Film Photography

First roll impressions: Agfa Agfacolor Vista 400

The reader who sent me the Minolta Maxxum 5 also sent me four rolls of film, including two of the original Agfa Vista 400. The last film sold under the Agfa Vista 400 name was rebranded Fujifilm Superia X-tra 400. The film I was sent was the older, Agfa-made emulsion. It’s easy to tell one from the other: the older emulsion carries Agfacolor branding, and the newer carries Agfa Photo branding.

Any Agfacolor Vista 400 you come upon is expired. The two rolls I received were always stored frozen, which always bodes well for like-fresh performance.

Boldly, I shot my first roll at box speed in my Pentax ME SE with the 50mm f/2 SMC Pentax-M lens attached. Sadly, I was rewarded with photographs that ranged from slightly to very underexposed. Drat it. Photoshop was able to rescue about two thirds of them. The rest were too faint to be made usable.

I shot most of the roll on an afternoon trip to Carmel, a suburb of Indianapolis. They have a quirky downtown area they call the Arts and Design District. This photo of leftover Christmas decorations is one of the least degraded images on the roll, and gives a good sense of this film’s capabilities. The colors are true, but slightly oversaturated.

Red ribbons

This film clearly has a color palette all its own, different from the Kodak and Fuji stocks.

Woman with flowers

The Arts and Design District features several statues of people represented as going about their daily lives. I’ve always found them to be strange and creepy.

Carmel statue

It’s strange to me how some of these images are noticeably underexposed and others aren’t. My past experience with expired film is that it behaves fairly consistently throughout the roll.

Carmel statue

I like how Agfa Vista 400 rendered the neutrals and blacks in this photo.

Monon trail

Bub’s is a Carmel institution. You could smell the burgers grilling for 100 yards in any direction.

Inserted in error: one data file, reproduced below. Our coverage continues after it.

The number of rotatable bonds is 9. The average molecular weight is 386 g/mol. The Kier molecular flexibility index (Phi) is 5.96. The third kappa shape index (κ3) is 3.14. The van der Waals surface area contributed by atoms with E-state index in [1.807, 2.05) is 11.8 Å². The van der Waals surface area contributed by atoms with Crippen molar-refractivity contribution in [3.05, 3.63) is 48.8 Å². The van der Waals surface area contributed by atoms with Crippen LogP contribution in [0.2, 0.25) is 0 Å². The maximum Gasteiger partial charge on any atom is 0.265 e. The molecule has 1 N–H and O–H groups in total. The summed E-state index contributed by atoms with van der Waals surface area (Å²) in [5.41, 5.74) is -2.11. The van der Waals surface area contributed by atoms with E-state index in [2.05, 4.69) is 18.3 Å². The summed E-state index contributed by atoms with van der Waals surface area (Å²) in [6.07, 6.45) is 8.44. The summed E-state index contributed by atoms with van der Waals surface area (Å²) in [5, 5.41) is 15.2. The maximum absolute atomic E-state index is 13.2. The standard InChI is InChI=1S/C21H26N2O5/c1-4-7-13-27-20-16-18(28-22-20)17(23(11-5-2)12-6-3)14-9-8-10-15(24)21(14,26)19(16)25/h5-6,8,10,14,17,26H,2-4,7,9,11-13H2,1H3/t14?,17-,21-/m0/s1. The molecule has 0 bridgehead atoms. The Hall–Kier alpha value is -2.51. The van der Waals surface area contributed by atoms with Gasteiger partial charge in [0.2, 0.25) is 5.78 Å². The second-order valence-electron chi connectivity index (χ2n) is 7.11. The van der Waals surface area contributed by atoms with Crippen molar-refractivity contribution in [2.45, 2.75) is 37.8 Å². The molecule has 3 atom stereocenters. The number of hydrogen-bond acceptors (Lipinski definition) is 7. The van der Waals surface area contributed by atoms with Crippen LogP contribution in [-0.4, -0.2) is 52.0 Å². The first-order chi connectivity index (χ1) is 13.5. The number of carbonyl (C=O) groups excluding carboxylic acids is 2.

Bub's

When I shoot my next (and last) roll of Agfa Agfacolor Vista 400, I’ll dial my camera in at EI 200. That ought to result in better exposures on this expired stock.

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16 thoughts on “First roll impressions: Agfa Agfacolor Vista 400

  1. Andy Umbo says:

    Before digital took over everything, I was testing Agfa “chrome” film for possible usage by the studio I was managing. I was pretty impressed at the color, and there was a decent price difference to make it a possibility. I distinctly remember a press release from Agfa saying that they had come into a “break-through” in film emulsion technology that resulted in a new transparency film that was multiple times sharper and finer grain than current competitors transparency film! We awaited this with baited breath, but it never materialized on the market; within months, digital was everywhere! One can only imagine….

    I mention this to remind people that Agfa was a real player in film, and had it’s aficionados for all their different films! We used thousands of their APX100 black and white 120 roll films in our department, and preferred it over most others medium speed 120 films after the death of Verichrome Pan. This is a good time to remind people that when it comes to professional films, and especially color films, the “death date” on the films, is calculated for proper storage! That means they are not guaranteeing professional quality results after that date, even if hard frozen!